If you are fed up with the stock market, I can see why. The performance of the FTSE 100 during the last ten years has been dire, as this graph shows.
According to the latest Barclays Equity Gilt Study, the real returns from UK stocks during the ten years to 2011 were just 1.2% per year. So if you invested in a UK market tracker fund then you have barely preserved your money after inflation. Gilts and index-linked bonds were better places to be, giving you real returns of 3.9% and 4% per year respectively. Meanwhile, precious metals such as gold have been stellar in comparison.
So should you stay clear of stocks? No, but it pays to be selective about how you get your stock market exposure.
Our unhealthy obsession with indices
The problem for private investors is the way the mainstream media conditions us to think about the performance of the stock market. Most days on the news we are told the closing value of the FTSE 100. Many commentators seem pre-occupied with the value of indices.
The financial industry is no different. You can give your money to an active fund manager who tries to beat a benchmark index of stocks. Alternatively you might buy a tracker or exchange traded fund (ETF) that attempts to passively mimic the performance of an index.
I am not sure this obsession with indices is good for long-term investors. Here are three reasons why.
An index may be unbalanced
A big problem is knowing what exactly you are tracking, or benchmarking. Have a look at the chart below – it shows you the make-up of the FTSE 350 index – a basket of the 350 biggest stocks on the UK market.
Make-up of FTSE 350 (%)
As you can see, half the value of the FTSE 350 comes from just five sectors. Over a third comes from economically sensitive sectors such as oil & gas, banks and mining. If you own a tracker fund or an active fund that hugs the index (as many of them do) then this is what you will effectively own.
This is hardly a balanced portfolio, yet many in the fund management industry kid themselves (and you) that tracking the FTSE350 is a very low risk way to invest. It’s not.
Further, index funds and closet indexers in the active fund management industry buy stocks on the basis of their size, not necessarily because they are good investments. It often leads to the opposite of good investing sense in that these funds buy high and sell low – large market capitalisation stocks tend to be fully priced, yet an index fund will pile in anyway. The result is you end up owning the big guns such as Vodafone and Facebook at just the wrong moment.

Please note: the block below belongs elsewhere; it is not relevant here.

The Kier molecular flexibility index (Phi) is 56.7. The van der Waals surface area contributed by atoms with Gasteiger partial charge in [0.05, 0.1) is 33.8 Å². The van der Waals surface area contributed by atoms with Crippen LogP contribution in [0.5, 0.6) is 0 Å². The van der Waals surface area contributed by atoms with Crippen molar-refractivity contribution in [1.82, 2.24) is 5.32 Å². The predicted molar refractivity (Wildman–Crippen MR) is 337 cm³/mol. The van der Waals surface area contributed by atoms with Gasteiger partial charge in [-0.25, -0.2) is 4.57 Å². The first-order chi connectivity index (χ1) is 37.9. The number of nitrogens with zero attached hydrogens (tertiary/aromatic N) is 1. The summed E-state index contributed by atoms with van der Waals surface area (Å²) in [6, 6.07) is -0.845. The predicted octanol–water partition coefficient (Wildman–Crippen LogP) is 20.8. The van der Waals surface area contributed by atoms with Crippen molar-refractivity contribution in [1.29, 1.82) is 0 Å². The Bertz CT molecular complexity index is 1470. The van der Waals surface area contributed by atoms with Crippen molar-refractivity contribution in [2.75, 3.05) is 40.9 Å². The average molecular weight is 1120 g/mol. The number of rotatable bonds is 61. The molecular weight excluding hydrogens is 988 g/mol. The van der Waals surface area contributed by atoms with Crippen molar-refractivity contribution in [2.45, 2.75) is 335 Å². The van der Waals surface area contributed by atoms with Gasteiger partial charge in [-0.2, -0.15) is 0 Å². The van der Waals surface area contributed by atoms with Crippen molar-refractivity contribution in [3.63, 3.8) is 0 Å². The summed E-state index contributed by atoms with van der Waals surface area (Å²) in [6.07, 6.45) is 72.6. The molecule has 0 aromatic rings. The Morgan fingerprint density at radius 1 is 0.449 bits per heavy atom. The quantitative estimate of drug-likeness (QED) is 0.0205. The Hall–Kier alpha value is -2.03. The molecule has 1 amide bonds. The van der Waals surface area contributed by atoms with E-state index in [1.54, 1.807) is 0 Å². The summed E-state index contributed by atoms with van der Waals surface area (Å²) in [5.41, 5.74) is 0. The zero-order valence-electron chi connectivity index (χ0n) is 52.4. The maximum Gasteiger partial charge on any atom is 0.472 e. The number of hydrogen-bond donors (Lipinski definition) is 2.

You may sacrifice capital appreciation
One of the reasons the FTSE 100 has gone sideways for the last 10-15 years and why it may not make much headway for a while yet, is it’s stuffed full of large cyclical stocks and mature companies.
The law of large numbers means that many of these stocks have actually arrived at their steady state and cannot deliver fantastic rates of growth anymore. Some may pay generous dividends –and there’s nothing wrong at all with that – but don’t expect much capital growth as a whole.
You may overpay to own the market
The other point to make is that the stocks that make up the UK market are not that cheap either. Some might claim that they are, as they trade on just under 11 times earnings and are some way below long-term averages. But this is pretty misleading. The energy, mining and banking stocks that make up over one third of the market should be low p/e stocks given their risks. Indeed, many quality blue chip shares are actually quite highly valued.
If we turn to dividends, then UK shares look neither cheap nor expensive. Earnings can be manipulated, but dividends represent hard cash returns to shareholders. As you can see from the chart below, on the basis of dividends, the market is not compellingly cheap, as it was in, say, 1979-80.
UK stockmarket dividend yield (%)
So what should you do instead?
I don’t believe that blindly buying a stockmarket index is sensible in the current climate. You must first decide what you want to achieve by buying shares. Then I’d put together a share portfolio with equal amounts in, say, ten different sectors. The portfolio can then be set up for income or capital growth or both. We’ll give you some specific ideas on how you can do this in a future article.
Alternatively, you could put your money in an investment trust such as long-term MoneyWeek favourite Personal Assets Trust (LSE:PNL). This fund has a proven track record of using stocks as part of its investment approach to protect and grow your savings. It does not hug an index, nor is it ever 100% invested in stocks. You could do worse than follow its example.
Disclosure: I own shares in Personal Assets Trust.